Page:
Editorials

Cancer registration: integrate or disintegrate?

BMJ 1996; 313 doi: https://doi.org/10.1136/bmj.313.7062.896 (Published 12 October 1996) Cite this as: BMJ 1996;313:896
  1. N E Day, Professor of public health,
  2. T W Davies, Chairman of the UK Association of Cancer Registries
  1. Institute of Public Health, University of Cambridge, Cambridge CB2 2SR

    A national body is needed to ensure quality and comparability

    Cancer registration in England is under serious threat. For more than 20 years cancer registries were the responsibility of the regional health authorities, which have now been abolished. Although a new organisational structure and new funding mechanisms were supposed to have been in place in April 1996, much is still undecided. The likely path to be followed is devolution of funding and contractual responsibility to lead purchasers. Such devolution accords with the ideological framework of the changes taking place throughout the NHS, but it sits uneasily with the need for a national system of uniformly acceptable quality.

    The many reasons why a national system is required are well known and need little elaboration. In the context of the Health of the Nation targets1 and the implementation of the report of the Expert Advisory Group on Cancer Services,2 however, we would underline the essential role of cancer registration in the monitoring of screening programmes, in evaluating survival from cancer on a population basis, and in assessing the extent to which research results giving rise to improvements in treatment feed through to general clinical practice. A national system, based on regional registries, would provide both local information and overall national comparability.

    The performance of the cancer registries under the regional health authorities was uneven. In some regions quality compared well with the best registries overseas, this being achieved usually by direct involvement of the local research and clinical community. In other regions, however, in the 1970s and through much of the 1980s, quality fell well short of acceptable levels in accuracy, timeliness, and completeness. In some areas—for example, the former North East Thames region—registration virtually ceased for a number of years, and in others the abandonment of cancer registration was being seriously considered. The principal reason for this unevenness is clear. There was no national focus of responsibility to ensure that standards were maintained or that regional funding was adequate. Regional managers often had no interest in their registry and regarded it as a soft target for budgetary pruning. Several registries are still seriously underfunded.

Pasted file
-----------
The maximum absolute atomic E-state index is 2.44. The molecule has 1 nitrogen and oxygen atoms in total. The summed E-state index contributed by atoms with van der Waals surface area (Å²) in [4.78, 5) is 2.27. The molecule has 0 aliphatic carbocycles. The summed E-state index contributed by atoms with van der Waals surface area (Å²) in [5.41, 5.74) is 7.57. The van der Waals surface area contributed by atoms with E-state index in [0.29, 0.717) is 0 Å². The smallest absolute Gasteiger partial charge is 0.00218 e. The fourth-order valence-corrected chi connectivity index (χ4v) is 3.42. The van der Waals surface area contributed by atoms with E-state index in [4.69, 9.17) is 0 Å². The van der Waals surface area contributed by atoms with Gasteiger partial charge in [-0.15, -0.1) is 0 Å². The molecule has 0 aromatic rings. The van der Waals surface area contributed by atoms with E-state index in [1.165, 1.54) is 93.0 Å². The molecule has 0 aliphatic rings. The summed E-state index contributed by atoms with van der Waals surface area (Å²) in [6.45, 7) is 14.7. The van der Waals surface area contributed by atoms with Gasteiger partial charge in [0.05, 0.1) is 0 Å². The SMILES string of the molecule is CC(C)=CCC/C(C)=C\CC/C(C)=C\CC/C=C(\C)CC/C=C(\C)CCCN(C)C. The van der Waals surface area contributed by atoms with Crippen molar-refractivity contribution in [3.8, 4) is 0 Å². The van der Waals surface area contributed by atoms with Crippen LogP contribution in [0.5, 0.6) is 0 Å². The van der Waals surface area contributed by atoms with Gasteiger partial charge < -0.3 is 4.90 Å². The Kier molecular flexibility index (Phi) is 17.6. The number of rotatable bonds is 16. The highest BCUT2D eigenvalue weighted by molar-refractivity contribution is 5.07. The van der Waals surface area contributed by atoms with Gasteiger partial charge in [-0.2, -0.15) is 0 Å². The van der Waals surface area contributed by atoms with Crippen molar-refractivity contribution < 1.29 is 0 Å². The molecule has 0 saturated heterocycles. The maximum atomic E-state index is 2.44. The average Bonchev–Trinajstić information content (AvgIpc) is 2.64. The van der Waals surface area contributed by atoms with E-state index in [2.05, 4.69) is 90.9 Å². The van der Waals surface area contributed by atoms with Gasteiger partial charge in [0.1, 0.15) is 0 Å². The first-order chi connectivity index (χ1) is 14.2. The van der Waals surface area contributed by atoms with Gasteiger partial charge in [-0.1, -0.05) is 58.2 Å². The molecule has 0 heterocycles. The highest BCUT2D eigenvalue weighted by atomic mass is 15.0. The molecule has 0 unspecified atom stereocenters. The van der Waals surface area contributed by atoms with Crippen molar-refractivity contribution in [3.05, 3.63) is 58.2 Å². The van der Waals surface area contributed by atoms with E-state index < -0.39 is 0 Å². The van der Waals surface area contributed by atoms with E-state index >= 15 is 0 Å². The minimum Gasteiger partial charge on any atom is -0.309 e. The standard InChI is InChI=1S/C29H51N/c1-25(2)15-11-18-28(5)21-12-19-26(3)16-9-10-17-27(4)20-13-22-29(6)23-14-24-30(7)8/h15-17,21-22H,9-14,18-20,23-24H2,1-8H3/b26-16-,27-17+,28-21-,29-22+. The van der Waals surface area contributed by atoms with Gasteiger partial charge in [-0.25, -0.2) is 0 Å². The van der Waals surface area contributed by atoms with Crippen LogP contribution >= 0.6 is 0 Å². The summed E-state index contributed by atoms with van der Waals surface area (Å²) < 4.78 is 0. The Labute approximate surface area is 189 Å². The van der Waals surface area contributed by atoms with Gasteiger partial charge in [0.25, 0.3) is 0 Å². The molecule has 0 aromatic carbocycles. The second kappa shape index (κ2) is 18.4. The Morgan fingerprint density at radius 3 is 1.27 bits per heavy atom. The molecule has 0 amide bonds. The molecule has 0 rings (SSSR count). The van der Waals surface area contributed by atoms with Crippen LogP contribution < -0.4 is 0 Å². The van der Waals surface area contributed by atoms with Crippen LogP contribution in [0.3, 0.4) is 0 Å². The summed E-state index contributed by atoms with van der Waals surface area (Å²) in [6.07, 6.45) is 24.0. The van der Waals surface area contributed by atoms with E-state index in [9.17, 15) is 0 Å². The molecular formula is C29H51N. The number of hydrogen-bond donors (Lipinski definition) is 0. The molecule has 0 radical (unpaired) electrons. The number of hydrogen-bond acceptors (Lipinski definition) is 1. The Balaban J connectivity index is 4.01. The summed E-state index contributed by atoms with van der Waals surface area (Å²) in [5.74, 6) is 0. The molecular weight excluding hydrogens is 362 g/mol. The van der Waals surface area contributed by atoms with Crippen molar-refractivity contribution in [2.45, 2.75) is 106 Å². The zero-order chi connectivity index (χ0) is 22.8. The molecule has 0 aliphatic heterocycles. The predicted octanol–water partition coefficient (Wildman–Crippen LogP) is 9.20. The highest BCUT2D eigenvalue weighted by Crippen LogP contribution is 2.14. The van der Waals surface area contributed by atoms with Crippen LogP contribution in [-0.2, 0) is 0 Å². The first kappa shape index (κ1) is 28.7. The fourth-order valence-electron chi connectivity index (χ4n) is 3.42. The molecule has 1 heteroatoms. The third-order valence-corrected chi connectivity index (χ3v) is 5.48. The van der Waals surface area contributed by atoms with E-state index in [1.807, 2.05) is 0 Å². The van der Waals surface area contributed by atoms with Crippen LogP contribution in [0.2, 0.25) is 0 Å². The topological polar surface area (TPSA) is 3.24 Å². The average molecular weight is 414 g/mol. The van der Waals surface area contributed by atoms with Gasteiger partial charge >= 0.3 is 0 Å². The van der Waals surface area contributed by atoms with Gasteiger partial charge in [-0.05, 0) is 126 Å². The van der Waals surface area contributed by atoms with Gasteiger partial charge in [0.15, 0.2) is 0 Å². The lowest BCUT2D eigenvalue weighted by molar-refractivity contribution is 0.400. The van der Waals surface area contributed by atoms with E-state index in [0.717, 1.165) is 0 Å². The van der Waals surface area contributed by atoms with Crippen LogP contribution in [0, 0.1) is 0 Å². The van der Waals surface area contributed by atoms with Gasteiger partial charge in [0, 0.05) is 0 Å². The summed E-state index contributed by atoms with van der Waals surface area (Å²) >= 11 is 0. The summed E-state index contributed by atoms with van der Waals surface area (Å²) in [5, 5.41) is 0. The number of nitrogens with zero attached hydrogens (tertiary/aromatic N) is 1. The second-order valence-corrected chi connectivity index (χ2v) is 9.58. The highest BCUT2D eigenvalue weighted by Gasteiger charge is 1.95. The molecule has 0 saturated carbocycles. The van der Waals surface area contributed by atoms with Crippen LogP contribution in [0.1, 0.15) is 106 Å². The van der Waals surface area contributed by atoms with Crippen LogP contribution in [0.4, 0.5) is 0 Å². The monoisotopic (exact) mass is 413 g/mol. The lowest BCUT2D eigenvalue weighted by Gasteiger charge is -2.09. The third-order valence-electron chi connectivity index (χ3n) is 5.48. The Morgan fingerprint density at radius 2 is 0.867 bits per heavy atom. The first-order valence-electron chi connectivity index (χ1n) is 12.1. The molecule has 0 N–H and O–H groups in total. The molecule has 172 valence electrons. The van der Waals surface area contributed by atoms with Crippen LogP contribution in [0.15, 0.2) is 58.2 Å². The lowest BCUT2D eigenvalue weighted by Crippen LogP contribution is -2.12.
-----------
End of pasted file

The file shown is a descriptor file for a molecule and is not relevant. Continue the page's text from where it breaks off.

Recent years, however, have seen some notable improvements. The UK Association of Cancer Registries, to which all regional registries belong, has achieved much in the past three and a half years in harmonising procedures (the fine print on which comparability depends) and developing a unified approach to training and information technology. The Department of Health established a national steering committee for cancer registration which has been responsible for defining a core dataset which all registries should collect. It also developed a national core contract which should be obligatory for lead purchasers to include in their arrangements for purchasing cancer registration. This core contract lays down standards for completeness, accuracy, and timeliness in the collection of the minimum dataset. These standards, initially rather lax to accommodate the variations in achievement, should become more stringent over time, rising to a level which, if achieved, would represent a notable improvement in the overall quality of registration nationwide.

    The problem is that there is great uncertainty about how, or even whether, this is going to happen. There is a dangerous possibility that the advances made by the steering committee and the UK association will be lost because of fragmentation. The existing steering committee, which has been notably effective, disappeared in April and it is not clear what will replace it. The association has neither money nor power and is limited in what it can do. The quality of cancer registration will be largely dependent on the contract between a purchasing commission and a body representing the registry, the level of funding to be agreed by local negotiation and, from 1997 onwards, in direct competition with all other services. Although the regional directors in the new regional offices have been very supportive of registries, their ability to secure adequate funding and to ensure coherent national development with rising standards must be limited. It will be all too easy for local purchasers, struggling to satisfy huge demands, to satisfy the letter of the contract without committing any funds for development—and the result will be a decline in standards and national coherence.

    What is required as a minimum is an authoritative national body to ensure that the steady improvement in quality envisaged by the core contract actually happens nationwide; that the national consolidation of procedures, training, and information processing initiated by the UK Association of Cancer Registries is enhanced and given formal status; and that funding for each registry is sufficient to ensure comparable levels of activity across the country. A mechanism must be agreed soon before the advances of the last few years are lost.

    References

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